While human eyes can see many colors, the greeneye fish—found at ocean depths between 160 to 3,300 feet—can really only detect a green color, meaning any non-green predators should have an advantage over this tiny fish. Yet scientists at Duke University discovered that these greeneye fish have color-changing lenses in their eyes, which pick up ultraviolet light and transmit it as a green color back to the retina and on to their brain. Many fish that deep in the ocean are a blue-violet color, so the greeneye fish lenses adapt to see their predators' likely color, though it's still unclear how they work.
This is different than mammals on land, who use a reflective surface called the tapetum in the back of their eye to see better in the dark. You can learn about these in the daily Dissect an Eye At MSI program, where we get a look at cow tapetums all the time!
Image: Edie Widder/NOAA Ocean Explorer
Sorry, comments are not allowed for this post.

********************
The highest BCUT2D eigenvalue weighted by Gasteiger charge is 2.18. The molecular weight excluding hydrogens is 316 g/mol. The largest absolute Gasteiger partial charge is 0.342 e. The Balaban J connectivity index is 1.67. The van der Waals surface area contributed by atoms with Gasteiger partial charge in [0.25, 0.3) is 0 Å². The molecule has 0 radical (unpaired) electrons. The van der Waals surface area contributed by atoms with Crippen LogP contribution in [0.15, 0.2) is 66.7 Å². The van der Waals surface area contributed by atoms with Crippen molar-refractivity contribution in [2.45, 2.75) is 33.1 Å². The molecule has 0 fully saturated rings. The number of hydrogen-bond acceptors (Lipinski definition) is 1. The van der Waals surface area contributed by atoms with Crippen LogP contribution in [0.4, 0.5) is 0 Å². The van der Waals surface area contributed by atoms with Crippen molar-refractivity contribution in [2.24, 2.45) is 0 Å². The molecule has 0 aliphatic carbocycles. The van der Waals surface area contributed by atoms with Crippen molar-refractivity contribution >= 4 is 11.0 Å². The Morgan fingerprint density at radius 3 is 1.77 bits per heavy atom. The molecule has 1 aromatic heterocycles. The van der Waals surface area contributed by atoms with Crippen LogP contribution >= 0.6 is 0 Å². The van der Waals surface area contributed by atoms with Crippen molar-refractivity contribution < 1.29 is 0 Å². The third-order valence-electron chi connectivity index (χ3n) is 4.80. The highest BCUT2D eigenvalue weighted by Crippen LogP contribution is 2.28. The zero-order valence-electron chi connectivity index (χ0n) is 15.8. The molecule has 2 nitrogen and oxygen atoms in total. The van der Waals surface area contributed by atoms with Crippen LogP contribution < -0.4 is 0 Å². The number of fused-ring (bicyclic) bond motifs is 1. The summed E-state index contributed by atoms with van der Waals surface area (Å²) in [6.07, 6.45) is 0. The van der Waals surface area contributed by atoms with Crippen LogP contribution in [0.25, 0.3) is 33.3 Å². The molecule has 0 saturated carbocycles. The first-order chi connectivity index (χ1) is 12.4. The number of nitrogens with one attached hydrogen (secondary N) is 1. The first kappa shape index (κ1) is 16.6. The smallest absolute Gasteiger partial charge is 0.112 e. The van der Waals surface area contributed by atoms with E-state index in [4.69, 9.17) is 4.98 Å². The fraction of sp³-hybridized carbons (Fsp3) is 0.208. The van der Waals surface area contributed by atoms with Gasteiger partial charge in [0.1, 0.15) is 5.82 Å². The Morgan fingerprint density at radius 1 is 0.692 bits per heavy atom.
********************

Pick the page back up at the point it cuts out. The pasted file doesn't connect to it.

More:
- Art and Culture (3)
- Attitude and Behavior (9)
- Chemistry (9)
- Computer and Digital Technology (7)
- Earth Science (6)
- Education and Policy (4)
- Energy (5)
- Engineering (8)
- Environment and Sustainability (9)
- Health and Medicine (17)
- Manufacturing and Industry (7)
- Math (2)
- Museums (2)
- Physics (8)
- Space and Astronomy (16)
- Technology (18)
- Transportation (3)
- Happening Now
Explore nine decades of The Walt Disney Company's history and artifacts.
Seventy years ago, a historic landing changed the world.
- Coming Soon
Discover the mathematical patterns that abound in the natural world.
Write the team behind the blog with your questions or comments.